For some odd reason, the principle of "the best antidote for speech, is more speech", is no longer part of the American canon as held by the progressives.

andinista said...

corrections: ... who feel they have only the choice of civil disobedience against ...

wv: mistall: No, only some of it

art.the.nerd said...

Ann replied to me:

"They both involve a speaker being disrupted by student (or mostly student) protesters, with some people defending the students.

"Why is that confusing???"

Because I read Goldrick's blog post as being about perceived racism. Her second paragraph, in its entirety:

"What is noticeably absent from the responses is a candid admission that that race matters in how we understand and interpret the events. Let's be frank: a large group of mostly brown folks came into contact with a much smaller group of mostly white folks and it freaked out some of those the white folks."

The rest of her post is similarly concerned with the races of Mr. (Prof? Dr?) Clegg ("the whiteness of his skin"), the "young African-American woman", and her own "Jewish ancestry".

I was not thinking of the original situation and missed your point completely. Mea culpa.

pst314 said...

Kirby Olson said "A year in prison is the sentence one student got. I'm not sure of the exact crime or what the sentencing guidelines suggested. That student must have done something violent in addition to shouting?"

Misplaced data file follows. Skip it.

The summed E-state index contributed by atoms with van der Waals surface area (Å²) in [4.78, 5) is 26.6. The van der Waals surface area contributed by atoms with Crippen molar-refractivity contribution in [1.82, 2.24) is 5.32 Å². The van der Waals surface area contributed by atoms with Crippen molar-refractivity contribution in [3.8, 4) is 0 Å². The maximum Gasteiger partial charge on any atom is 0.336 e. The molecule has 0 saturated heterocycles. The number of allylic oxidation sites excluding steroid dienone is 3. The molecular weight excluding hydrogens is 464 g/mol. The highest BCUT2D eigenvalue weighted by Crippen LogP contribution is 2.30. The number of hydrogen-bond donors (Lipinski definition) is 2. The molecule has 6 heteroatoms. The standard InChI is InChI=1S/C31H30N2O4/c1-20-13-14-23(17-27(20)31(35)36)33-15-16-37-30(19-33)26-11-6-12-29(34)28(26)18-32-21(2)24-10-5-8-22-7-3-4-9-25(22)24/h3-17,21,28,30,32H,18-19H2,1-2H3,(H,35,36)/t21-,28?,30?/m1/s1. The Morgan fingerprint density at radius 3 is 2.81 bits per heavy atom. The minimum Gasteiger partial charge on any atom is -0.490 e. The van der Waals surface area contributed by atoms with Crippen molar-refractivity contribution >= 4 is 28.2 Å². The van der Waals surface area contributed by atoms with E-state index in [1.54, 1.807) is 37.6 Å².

That seems very likely: UC Irvine has seen many years of non-stop Muslim mob action and thuggery.

It's about time the islamo-fascists get slapped down. Hard.

roesch-voltaire said...

Althouse from reports the speech at UW was over or at least the formal part of the press conference and the event was near adjourning so there is little comparison between the two types of disruption.

Shouting Thomas said...

Althouse from reports the speech at UW was over or at least the formal part of the press conference and the event was near adjourning so there is little comparison between the two types of disruption.

Yes, the mob of students at UW took a little while to break into the hotel. So, they couldn't shout down the press conference, although they intended to do just that.

r_v... please tell me you don't teach at a university. Your brain is completely fucked.

roesch-voltaire said...

Thomas in case you haven't noticed one does not break into a hotel, usually you just walk through the door to attend a public conference. Your brain, what's left of it, seems only full of cheap slogan and comments, which is why Althouse called one of your comments lacking in insight-I believe idiot was the term used, and had to pull another one off this board- sorry this is the first time I have sunk to your level of insult, and I will resist doing so in the future.

PatCA said...

Chemerinksy omits the fact that it was more than rumors about a disruption that caused UCI to worry; emails were forwarded anonymously to the school to let them know a "game plan" was being formulated to shut the speech down. Why didn't he mention that?

As for Oren, he was invited to speak by the school and no one was forced in any way to attend. He did not stand in the school plaza shouting insults, for instance, so I don't think he was an aggressor.